Amidst the grandeur of the Mughal Empire, where opulence and artistry knew no bounds, there existed a treasure so magnificent that it surpassed the cost of one of the world’s most awe-inspiring monuments, the Taj Mahal. This treasure, a symbol of imperial power and artistic excellence, was none other than the legendary Peacock Throne. Commissioned by Emperor Shah Jahan, the throne became a celebrated jewel of the Mughal dynasty, embodying the zenith of Mughal craftsmanship and luxury.
The Peacock Throne, or ‘Mayurāsana’ as it was known, was not just a seat of authority but a marvel of design and embellishment. It was commissioned in the early 17th century and took seven painstaking years to complete. The throne was a masterpiece, adorned with an array of precious stones and metals, and its cost was a staggering figure, amounting to twice that of the Taj Mahal’s construction.

It’s most striking feature was the two bejewelled peacocks after which it was named. Source: Public Domain

Crafted by the skilled hands of the imperial goldsmiths, led by the master artisan Said Gilani, the throne was a evidence of the empire’s wealth and Shah Jahan’s love for the extravagant. The throne was ascended by silver steps and stood on golden feet set with jewels. Its most striking feature was the representations of two open peacocks’ tails, gilded and enameled, and inset with diamonds, rubies, and other stones, giving it the name by which it became known. The Peacock Throne was inaugurated in a triumphant ceremony on March 22, 1635, a date chosen by astrologers for its auspiciousness, coinciding with Eid al-Fitr and Nowruz, the Persian New Year.
The Peacock Throne was housed in the Diwan-i-Khas, the Hall of Private Audiences in the Red Fort of Delhi, where it dazzled courtiers and visiting dignitaries. Its sheer presence was a statement of the Mughal’s might and the emperor’s divine right to rule. The throne was encrusted with a staggering amount of jewels, including the famous Koh-i-Noor diamond, and other legendary gems like the Timur ruby and the Akbar Shah.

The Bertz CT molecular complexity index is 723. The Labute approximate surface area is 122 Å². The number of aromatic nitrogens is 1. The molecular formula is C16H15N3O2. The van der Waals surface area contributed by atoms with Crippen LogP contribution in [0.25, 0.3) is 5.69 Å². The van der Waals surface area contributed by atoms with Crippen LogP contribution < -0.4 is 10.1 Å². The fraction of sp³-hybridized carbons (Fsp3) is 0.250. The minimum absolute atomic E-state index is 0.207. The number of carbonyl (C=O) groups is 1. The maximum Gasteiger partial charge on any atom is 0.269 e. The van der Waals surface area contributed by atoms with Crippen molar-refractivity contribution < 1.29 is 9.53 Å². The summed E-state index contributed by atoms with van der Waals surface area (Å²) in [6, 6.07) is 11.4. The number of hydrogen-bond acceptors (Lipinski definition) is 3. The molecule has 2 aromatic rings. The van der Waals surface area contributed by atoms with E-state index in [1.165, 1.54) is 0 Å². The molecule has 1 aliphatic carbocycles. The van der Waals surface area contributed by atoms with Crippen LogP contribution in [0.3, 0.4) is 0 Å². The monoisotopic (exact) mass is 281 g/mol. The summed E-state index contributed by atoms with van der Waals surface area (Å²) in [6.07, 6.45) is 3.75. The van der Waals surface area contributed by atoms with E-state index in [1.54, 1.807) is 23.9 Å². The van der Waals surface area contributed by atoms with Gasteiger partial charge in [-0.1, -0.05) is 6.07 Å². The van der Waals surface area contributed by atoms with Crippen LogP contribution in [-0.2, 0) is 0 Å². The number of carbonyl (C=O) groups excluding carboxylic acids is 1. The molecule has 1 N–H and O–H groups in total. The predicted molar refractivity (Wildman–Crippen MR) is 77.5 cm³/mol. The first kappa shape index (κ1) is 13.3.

However, the throne’s fate was as dramatic as its inception. In 1739, it was captured as a war trophy by Nader Shah, the Persian invader, after his invasion of India. Before leaving India, Nader Shah had a divan made in the same style and brought both Peacock Thrones back to Iran, only to lose both in warfare with the Kurds, who apparently dismantled them and distributed the precious stones and metals. Its replacement disappeared during or soon after the Indian Rebellion of 1857.
The original Peacock Throne was reportedly one of the most splendorous thrones ever made, and its loss remains one of the great mysteries of history. Its legacy, however, endures in the form of reproductions and in the collective memory of a civilization that once epitomized the pinnacle of luxury and imperial power. The throne’s story is a reminder of the transient nature of material wealth and the enduring allure of beauty and artistry. The Peacock Throne may have been lost to time, but its legend continues to fascinate and inspire, a jewel in the crown of the Mughal Empire that once outshone even the Taj Mahal in monetary value and splendor.

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